Archaeology of Greater London online map
Have a play with our Archaeology of Greater London interactive map (external link).
These maps present a selection of the most notable finds and sites from London's prehistoric, Roman, Saxon, and medieval past, all shown over the modern landscape. You can explore them by clicking, holding and dragging the cursor on the map, and you may zoom in and out using the mouse wheel or the plus and minus buttons. You can even see the notable finds made in your local area by clicking on the magnifying glass icon and typing in a road name. A summary of each map is provided on the left of the screen, while the legend on the right provides a key to the finds and sites represented by the points.
Each map also shows the main water courses and the generalised surface geology of the Greater London area, both of which have played their part in determining how the region was occupied. When viewing all of London, the general concentration of finds is shown as a coloured layer, while zooming in will display the find spots themselves. Clicking on an individual point displays more detail for it, including its period, and the borough in which it was found.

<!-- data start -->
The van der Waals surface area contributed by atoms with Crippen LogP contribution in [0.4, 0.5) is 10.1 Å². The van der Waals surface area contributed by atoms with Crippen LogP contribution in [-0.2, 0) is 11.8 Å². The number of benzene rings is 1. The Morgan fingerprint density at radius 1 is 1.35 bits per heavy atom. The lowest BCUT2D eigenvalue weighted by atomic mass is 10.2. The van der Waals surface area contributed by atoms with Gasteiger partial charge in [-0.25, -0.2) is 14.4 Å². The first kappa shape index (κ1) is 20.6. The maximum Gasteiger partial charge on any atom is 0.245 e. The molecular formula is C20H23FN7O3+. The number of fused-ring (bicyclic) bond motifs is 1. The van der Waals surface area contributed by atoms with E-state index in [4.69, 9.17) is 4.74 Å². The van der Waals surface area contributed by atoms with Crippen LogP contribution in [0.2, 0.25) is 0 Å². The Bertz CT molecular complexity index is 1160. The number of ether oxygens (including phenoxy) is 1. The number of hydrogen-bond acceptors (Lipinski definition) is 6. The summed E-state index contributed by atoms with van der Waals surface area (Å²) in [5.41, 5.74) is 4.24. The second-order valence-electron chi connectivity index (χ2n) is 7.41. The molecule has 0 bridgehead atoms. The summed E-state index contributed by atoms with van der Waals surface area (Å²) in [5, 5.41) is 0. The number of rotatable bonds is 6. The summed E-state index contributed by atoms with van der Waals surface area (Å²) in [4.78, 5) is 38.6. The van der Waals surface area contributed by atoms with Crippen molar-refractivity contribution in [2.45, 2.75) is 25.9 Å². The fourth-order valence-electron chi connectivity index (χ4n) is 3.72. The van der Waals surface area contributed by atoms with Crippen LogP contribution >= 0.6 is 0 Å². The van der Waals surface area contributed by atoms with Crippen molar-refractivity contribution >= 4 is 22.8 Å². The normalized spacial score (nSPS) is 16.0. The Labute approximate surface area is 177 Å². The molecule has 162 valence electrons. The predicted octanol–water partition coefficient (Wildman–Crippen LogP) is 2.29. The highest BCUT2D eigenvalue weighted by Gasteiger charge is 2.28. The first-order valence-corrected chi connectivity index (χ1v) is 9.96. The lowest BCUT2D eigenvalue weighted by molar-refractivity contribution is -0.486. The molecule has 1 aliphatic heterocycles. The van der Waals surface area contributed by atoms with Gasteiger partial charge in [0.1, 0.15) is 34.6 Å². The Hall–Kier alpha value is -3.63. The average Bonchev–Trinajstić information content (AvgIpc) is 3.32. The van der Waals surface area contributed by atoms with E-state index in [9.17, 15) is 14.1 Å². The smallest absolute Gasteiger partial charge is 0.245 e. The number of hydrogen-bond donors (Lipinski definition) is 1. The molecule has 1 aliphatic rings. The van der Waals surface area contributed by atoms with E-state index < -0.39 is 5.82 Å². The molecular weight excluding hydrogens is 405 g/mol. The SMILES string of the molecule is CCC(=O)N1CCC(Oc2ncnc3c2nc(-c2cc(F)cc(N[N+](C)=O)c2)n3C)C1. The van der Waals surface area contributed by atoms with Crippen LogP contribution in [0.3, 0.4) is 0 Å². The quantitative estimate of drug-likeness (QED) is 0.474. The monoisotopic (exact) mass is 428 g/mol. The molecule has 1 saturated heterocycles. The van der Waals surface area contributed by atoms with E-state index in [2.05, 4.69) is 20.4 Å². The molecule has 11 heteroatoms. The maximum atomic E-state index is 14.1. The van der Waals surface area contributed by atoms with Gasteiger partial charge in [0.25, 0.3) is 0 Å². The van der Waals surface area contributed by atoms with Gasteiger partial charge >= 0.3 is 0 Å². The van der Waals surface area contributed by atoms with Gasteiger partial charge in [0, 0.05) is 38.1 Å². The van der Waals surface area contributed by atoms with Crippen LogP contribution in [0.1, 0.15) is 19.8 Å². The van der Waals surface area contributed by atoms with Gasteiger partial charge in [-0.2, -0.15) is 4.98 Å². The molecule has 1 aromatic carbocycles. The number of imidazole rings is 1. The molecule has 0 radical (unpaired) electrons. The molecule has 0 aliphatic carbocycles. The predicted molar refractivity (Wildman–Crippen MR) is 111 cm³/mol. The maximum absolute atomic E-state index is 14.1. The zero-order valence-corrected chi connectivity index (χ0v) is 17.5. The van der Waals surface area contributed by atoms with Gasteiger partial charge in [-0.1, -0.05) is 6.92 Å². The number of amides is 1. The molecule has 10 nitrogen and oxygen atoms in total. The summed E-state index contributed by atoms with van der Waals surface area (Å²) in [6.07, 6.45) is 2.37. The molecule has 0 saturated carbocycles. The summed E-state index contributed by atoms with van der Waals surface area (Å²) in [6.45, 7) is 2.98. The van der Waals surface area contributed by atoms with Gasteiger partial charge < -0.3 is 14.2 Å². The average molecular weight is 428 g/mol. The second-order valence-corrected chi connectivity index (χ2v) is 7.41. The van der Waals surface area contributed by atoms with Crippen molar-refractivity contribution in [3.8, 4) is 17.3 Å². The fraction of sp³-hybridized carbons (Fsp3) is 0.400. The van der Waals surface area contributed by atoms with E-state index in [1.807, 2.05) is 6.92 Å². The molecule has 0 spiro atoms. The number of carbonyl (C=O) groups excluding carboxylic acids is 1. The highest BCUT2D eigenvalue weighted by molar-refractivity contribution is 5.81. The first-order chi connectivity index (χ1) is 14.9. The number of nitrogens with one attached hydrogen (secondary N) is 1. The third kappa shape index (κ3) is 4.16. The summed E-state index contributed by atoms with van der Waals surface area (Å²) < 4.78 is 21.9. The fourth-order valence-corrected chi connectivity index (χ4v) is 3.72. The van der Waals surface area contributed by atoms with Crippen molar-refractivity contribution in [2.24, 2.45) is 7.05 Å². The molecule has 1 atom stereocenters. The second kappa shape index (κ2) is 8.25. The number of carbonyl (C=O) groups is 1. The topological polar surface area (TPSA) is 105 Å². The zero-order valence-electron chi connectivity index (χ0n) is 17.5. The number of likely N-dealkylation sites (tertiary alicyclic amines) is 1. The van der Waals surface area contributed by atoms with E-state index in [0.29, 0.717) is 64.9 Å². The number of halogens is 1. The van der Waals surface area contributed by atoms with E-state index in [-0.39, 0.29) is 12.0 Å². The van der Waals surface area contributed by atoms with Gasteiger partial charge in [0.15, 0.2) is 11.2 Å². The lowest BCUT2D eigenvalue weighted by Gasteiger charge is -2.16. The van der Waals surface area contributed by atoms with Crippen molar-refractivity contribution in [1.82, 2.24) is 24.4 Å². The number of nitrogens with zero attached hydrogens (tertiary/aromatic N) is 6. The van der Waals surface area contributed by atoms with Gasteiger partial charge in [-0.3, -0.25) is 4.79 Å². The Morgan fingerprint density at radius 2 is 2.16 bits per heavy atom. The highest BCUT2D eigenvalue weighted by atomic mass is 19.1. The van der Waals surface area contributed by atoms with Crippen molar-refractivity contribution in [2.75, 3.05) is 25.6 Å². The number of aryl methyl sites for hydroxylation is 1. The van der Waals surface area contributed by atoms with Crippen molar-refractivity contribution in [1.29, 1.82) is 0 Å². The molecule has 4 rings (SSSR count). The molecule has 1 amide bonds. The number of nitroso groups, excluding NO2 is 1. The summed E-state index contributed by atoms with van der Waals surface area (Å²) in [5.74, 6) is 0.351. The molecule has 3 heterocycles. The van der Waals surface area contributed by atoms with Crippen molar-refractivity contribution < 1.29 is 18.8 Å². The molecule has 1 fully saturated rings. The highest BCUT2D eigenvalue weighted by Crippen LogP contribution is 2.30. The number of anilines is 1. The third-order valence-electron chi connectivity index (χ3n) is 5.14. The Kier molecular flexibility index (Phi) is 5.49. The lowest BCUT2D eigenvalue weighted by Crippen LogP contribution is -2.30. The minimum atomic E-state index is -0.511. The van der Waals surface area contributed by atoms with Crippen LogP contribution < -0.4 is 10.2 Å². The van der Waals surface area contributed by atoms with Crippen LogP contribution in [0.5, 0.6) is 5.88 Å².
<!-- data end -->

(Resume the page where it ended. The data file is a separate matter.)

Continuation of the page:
In printed form, these maps originally accompanied the 2000 publication The Archaeology of Greater London, which presented a broad summary of what we have learnt about London in each period form the archaeological evidence. This is available as a free download from the MOLA website.
Since this resource is based on a selection made in 1999 from the London-wide database of archaeological sites, historic buildings, parks landscapes and finds maintained by Historic England (the Greater London Historic Environment Record GLHER), it should not be relied on for up to date planning investigations of detailed historic research. Rather the GLHER, with whom copyright of this data rests, should be consulted for the most up to date information. The data displayed on the MOLA site is not licenced for commercial re-use.
Find the detailed how to guide for the Archaeology of Greater London map here.